Boeing provides a glimpse at potential ‘797’ middle of the market solution; a ‘big niche’ of potentially up to 4,000 airliners

There has been much debate over the past couple of years of the potential need for a middle of the market aeroplane to replace the Boeing 757 and 767. While the 787 and Airbus A330neo and A350 have partly filled this void and the extension of single-aisle families has clearly encroached on this marketplace, the US manufacturer is showing the strongest signs yet there could be a need for a purpose-designed modern-generation airliner to sit between its 737MAX and 787 families. And that comes despite it making a further stretch to the 737 with the launch of the MAX-10 variant at the Paris Air Show this week.

In its annual update to its Current Market Outlook (CMO), Boeing has boosted anticipated new aircraft demand over the forthcoming 20 years by a 3.6% since last year, projecting a need for 41,030 new aeroplanes over the next 20 years, valued at $6.1 trillion dollars. Like Airbus, the US manufacturer says the single-aisle segment will see the most growth over the forecast, fuelled by low-cost carriers and emerging markets. It predicts a need for 29,530 new jets in this segment, an increase of almost 5% over last year.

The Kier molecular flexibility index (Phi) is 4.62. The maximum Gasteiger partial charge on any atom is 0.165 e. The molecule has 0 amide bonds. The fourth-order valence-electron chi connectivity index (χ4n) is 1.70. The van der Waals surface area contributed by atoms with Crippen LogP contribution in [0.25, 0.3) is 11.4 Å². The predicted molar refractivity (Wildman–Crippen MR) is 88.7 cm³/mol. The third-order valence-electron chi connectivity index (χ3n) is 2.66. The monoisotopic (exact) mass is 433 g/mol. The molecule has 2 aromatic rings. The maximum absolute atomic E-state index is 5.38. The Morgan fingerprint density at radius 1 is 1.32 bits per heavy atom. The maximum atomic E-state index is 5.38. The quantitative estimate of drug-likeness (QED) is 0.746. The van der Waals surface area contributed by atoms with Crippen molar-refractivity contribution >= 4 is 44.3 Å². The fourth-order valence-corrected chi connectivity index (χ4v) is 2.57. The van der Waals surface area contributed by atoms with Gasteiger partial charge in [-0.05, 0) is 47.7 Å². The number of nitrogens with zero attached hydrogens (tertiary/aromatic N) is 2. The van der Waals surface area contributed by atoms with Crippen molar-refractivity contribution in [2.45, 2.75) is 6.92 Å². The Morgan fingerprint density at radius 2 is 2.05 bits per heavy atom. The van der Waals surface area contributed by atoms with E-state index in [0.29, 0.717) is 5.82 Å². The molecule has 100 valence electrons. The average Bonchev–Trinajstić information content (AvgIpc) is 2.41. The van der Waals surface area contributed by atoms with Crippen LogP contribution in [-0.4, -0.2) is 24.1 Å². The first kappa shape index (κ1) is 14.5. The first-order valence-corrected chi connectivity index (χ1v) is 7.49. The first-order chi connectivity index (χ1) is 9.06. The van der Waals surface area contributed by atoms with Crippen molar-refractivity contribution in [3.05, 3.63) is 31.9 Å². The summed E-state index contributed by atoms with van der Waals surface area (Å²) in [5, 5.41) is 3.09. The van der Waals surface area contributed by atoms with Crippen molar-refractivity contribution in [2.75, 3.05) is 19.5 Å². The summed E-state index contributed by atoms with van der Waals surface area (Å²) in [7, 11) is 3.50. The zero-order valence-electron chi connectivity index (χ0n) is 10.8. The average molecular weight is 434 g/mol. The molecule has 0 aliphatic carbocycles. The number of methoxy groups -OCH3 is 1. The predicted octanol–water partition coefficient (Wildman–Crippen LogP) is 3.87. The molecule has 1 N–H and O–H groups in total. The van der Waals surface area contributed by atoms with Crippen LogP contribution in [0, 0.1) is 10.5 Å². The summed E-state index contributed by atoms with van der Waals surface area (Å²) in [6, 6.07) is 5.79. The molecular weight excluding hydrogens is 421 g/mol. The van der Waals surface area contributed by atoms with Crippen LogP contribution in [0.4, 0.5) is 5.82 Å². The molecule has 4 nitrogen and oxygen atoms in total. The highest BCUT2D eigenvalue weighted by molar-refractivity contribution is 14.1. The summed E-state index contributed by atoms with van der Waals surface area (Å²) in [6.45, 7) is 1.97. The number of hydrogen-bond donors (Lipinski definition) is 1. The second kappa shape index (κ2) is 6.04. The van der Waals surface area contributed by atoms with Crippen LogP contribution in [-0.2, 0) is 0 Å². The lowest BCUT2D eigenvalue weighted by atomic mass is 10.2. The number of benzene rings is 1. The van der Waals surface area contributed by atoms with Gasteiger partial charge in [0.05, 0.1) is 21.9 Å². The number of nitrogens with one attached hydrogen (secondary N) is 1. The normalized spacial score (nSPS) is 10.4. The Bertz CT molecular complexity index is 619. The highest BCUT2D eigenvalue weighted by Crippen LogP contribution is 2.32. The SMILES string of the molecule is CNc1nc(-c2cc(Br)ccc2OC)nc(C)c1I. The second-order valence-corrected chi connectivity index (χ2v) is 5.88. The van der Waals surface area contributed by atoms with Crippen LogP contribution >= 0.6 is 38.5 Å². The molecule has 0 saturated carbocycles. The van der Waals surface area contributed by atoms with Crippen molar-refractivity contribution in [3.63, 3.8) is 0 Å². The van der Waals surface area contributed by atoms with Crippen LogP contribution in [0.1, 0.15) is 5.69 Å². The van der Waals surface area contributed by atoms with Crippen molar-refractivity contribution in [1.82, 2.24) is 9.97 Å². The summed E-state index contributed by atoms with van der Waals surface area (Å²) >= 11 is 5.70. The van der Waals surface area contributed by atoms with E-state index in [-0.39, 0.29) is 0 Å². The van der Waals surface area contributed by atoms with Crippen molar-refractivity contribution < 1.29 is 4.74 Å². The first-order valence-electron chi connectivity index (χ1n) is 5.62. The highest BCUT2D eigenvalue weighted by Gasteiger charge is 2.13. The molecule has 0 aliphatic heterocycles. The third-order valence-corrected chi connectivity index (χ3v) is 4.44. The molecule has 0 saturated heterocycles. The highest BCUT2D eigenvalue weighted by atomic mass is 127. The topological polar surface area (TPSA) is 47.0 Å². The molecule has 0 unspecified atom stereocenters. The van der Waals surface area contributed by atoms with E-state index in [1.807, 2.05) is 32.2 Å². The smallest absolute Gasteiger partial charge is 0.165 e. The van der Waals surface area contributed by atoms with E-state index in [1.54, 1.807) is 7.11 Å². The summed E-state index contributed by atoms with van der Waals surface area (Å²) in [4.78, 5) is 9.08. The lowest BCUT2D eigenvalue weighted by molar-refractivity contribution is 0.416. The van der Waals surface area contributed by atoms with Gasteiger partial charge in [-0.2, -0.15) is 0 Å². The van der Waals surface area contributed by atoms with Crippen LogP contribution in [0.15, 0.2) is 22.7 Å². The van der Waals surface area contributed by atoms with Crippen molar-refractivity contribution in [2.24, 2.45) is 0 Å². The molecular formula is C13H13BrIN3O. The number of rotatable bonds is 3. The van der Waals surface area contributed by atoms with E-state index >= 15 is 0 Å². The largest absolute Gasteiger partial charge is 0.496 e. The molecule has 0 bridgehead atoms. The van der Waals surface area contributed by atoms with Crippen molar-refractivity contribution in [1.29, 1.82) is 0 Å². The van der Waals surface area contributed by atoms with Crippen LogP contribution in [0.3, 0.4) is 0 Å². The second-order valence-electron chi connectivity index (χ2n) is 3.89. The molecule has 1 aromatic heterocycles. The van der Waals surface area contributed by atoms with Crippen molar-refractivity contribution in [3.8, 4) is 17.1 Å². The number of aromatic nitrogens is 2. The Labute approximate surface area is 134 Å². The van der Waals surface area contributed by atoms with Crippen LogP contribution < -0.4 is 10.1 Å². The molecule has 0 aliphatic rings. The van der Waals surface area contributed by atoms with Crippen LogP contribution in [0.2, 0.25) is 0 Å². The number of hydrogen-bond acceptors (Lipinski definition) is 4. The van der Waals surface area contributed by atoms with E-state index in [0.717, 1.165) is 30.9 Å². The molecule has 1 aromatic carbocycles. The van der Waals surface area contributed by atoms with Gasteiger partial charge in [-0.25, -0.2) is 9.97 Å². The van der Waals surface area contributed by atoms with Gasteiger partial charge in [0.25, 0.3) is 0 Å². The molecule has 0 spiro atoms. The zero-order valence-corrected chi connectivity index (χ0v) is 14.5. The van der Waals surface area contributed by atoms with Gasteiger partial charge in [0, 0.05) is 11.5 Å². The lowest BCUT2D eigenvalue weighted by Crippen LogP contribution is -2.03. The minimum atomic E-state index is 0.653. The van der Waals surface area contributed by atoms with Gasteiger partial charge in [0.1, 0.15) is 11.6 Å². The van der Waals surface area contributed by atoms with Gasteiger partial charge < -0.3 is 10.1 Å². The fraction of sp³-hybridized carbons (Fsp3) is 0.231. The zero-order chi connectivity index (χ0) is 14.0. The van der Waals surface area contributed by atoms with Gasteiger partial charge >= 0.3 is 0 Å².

Interestingly, Boeing’s CMO highlights a need for around 5,050 “small widebody” aircraft between now and 2036, a $1.3 billion segment hitting the 200-300 seat category. This could include as many as 4,000 aircraft that could hit the sweet spot of any middle of the market solution. In fact the manufacturer even included a ghost aircraft sitting between the 737 and 787 in a presentation at the Paris Air Show.

Although Boeing officially remains tight-lipped on the project, it is known to have sounded out the idea of the ‘797’ project with over 50 customers: a 220-260-seat aircraft with a range of around 5,200 nautical miles and a 10-hour flight envelope for entry into service from 2025.